If Sherkaan, the name given the Indian restaurant that succeeded vegetarian Thali Too (2008-2018) in New Haven’s Broadway District in the space behind the Apple store, sounds strangely familiar, it should. The name is taken from Mowgli’s chief antagonist in Rudyard Kipling’s The Jungle Book, the sly Bengal tiger—Shere Khan.
Owners Ankit Harpaldas and Puneet “Pete” Ramchandani are experienced restaurateurs with a playful streak that runs as deep as the mean streak in Kipling’s menacing tiger. Harpaldas and Ramchandani also own Taprock Beer Bar & Refuge in the Unionville section of Farmington, a restaurant with an affinity for modern design, unusual drink options and quirky fun food sensibilities.
These components also can be found in Sherkaan. With design elements devised in consultation with New Haven’s Box 8 creative team and muralist Ben Keller, Harpaldas and Ramchandani wanted to convey a sense of the vibrant, colorful streets and alleys of India. After all, the restaurant itself is located up the pedestrian alley that connects Broadway Street to Yale’s Eero Saarinen-designed Ezra Stiles & Morse residential colleges. More rambunctious than menacing, the Sherkaan tiger, which I would characterize as halfway between Shere Khan and loveable Tigger from A.A. Milne’s The House at Pooh Corner, can first be seen peering from a signboard at the end of the alley and later bounding on the windows and glass doors of the entry, where it appears trapped in the vestibule. Between these two incarnations of Sherkaan is a spacious patio with 13 tables, some sprouting sky-blue umbrellas.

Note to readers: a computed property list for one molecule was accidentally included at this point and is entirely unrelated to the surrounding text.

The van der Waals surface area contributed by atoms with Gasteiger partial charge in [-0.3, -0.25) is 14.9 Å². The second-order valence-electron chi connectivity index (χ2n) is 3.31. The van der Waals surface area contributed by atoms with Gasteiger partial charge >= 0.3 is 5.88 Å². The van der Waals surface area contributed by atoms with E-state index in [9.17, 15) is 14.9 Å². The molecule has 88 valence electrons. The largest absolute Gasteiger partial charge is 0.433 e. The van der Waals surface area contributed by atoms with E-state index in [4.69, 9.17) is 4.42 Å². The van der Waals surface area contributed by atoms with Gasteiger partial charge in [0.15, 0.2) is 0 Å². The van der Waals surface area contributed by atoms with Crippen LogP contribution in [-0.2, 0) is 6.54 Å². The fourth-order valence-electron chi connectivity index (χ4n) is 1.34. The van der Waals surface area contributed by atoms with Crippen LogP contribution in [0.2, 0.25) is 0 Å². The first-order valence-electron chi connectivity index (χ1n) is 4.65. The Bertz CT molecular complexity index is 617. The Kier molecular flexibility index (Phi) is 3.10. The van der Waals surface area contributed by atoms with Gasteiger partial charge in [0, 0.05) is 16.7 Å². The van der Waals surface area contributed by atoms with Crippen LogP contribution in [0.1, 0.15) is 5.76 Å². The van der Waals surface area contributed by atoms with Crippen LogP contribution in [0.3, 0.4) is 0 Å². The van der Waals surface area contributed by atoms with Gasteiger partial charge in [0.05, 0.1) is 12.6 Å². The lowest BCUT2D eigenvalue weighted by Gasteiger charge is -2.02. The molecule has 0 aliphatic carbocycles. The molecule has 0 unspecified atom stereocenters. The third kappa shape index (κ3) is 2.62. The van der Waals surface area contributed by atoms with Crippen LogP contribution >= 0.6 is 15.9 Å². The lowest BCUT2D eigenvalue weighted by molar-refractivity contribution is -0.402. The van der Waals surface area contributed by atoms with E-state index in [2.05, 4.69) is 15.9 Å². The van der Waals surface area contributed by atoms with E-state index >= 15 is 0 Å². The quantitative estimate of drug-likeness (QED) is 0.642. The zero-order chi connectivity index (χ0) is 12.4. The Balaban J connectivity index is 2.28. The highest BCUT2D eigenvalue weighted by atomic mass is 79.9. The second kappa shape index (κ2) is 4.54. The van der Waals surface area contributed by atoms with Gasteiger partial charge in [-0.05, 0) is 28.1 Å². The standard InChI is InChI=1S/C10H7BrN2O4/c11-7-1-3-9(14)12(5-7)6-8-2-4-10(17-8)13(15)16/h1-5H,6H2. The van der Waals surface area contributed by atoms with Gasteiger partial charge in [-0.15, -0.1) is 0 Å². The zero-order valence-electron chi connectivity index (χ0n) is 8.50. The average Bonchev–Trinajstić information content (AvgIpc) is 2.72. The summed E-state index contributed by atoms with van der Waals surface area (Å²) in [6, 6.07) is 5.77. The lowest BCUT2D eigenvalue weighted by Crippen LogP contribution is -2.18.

The owners wished to pay homage to their Indian culture while making it approachable. In the bar area, just as sea stacks follow the angle of the plunging ridgeline from which they broke off ages ago, tall tables follow the slant of the artfully 45-degree-angled unoccupied bar chairs. On the high wall behind the long modern bar are two window arches and an intervening doorway brought from India, the door looking (with benefit of a couple of drinks) as if it might lead somewhere interesting if one could only open it. The hostess station is made of the repurposed front end of a Tata truck. A mural running behind the main dining area depicts commuters jammed onto a train, their bicycles hanging out its windows. Actual bicycles hang from the ceiling. But presiding over everything is a large mural on the rear brick wall of an Indian woman in customary garb unapologetically, almost challengingly, striking an immodest pose, perfectly capturing the juxtaposition of traditional and modern which the owners seek to embrace.